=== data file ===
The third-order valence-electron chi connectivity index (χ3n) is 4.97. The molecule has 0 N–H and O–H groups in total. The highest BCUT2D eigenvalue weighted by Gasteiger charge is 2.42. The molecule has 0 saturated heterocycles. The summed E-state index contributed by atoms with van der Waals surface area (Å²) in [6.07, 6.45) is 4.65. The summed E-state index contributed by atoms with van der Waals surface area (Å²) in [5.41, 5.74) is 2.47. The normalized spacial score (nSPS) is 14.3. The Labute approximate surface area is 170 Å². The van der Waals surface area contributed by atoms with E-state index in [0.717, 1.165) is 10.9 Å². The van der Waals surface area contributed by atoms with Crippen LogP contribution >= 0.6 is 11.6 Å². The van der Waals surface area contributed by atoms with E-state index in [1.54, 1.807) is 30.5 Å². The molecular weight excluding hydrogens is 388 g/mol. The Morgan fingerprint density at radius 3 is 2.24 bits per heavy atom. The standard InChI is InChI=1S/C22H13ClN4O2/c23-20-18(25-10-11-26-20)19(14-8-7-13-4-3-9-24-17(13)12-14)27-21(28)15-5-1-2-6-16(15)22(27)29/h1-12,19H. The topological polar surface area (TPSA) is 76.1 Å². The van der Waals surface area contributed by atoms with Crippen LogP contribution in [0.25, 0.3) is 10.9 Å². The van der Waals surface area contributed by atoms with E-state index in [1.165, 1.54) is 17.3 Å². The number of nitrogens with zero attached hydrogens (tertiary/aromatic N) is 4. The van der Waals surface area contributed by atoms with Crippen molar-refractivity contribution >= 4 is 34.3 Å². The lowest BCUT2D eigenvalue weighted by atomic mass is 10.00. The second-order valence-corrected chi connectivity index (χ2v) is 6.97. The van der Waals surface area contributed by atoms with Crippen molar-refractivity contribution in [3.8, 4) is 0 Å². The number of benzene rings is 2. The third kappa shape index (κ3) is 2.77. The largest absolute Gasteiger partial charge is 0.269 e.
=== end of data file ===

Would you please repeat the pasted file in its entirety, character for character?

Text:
The third-order valence-electron chi connectivity index (χ3n) is 4.97. The molecule has 0 N–H and O–H groups in total. The highest BCUT2D eigenvalue weighted by Gasteiger charge is 2.42. The molecule has 0 saturated heterocycles. The summed E-state index contributed by atoms with van der Waals surface area (Å²) in [6.07, 6.45) is 4.65. The summed E-state index contributed by atoms with van der Waals surface area (Å²) in [5.41, 5.74) is 2.47. The normalized spacial score (nSPS) is 14.3. The Labute approximate surface area is 170 Å². The van der Waals surface area contributed by atoms with E-state index in [0.717, 1.165) is 10.9 Å². The van der Waals surface area contributed by atoms with Crippen LogP contribution >= 0.6 is 11.6 Å². The van der Waals surface area contributed by atoms with E-state index in [1.54, 1.807) is 30.5 Å². The molecular weight excluding hydrogens is 388 g/mol. The Morgan fingerprint density at radius 3 is 2.24 bits per heavy atom. The standard InChI is InChI=1S/C22H13ClN4O2/c23-20-18(25-10-11-26-20)19(14-8-7-13-4-3-9-24-17(13)12-14)27-21(28)15-5-1-2-6-16(15)22(27)29/h1-12,19H. The topological polar surface area (TPSA) is 76.1 Å². The van der Waals surface area contributed by atoms with Crippen LogP contribution in [0.25, 0.3) is 10.9 Å². The van der Waals surface area contributed by atoms with E-state index in [1.165, 1.54) is 17.3 Å². The number of nitrogens with zero attached hydrogens (tertiary/aromatic N) is 4. The van der Waals surface area contributed by atoms with Crippen molar-refractivity contribution >= 4 is 34.3 Å². The lowest BCUT2D eigenvalue weighted by atomic mass is 10.00. The second-order valence-corrected chi connectivity index (χ2v) is 6.97. The van der Waals surface area contributed by atoms with Crippen molar-refractivity contribution in [3.8, 4) is 0 Å². The number of benzene rings is 2. The third kappa shape index (κ3) is 2.77. The largest absolute Gasteiger partial charge is 0.269 e.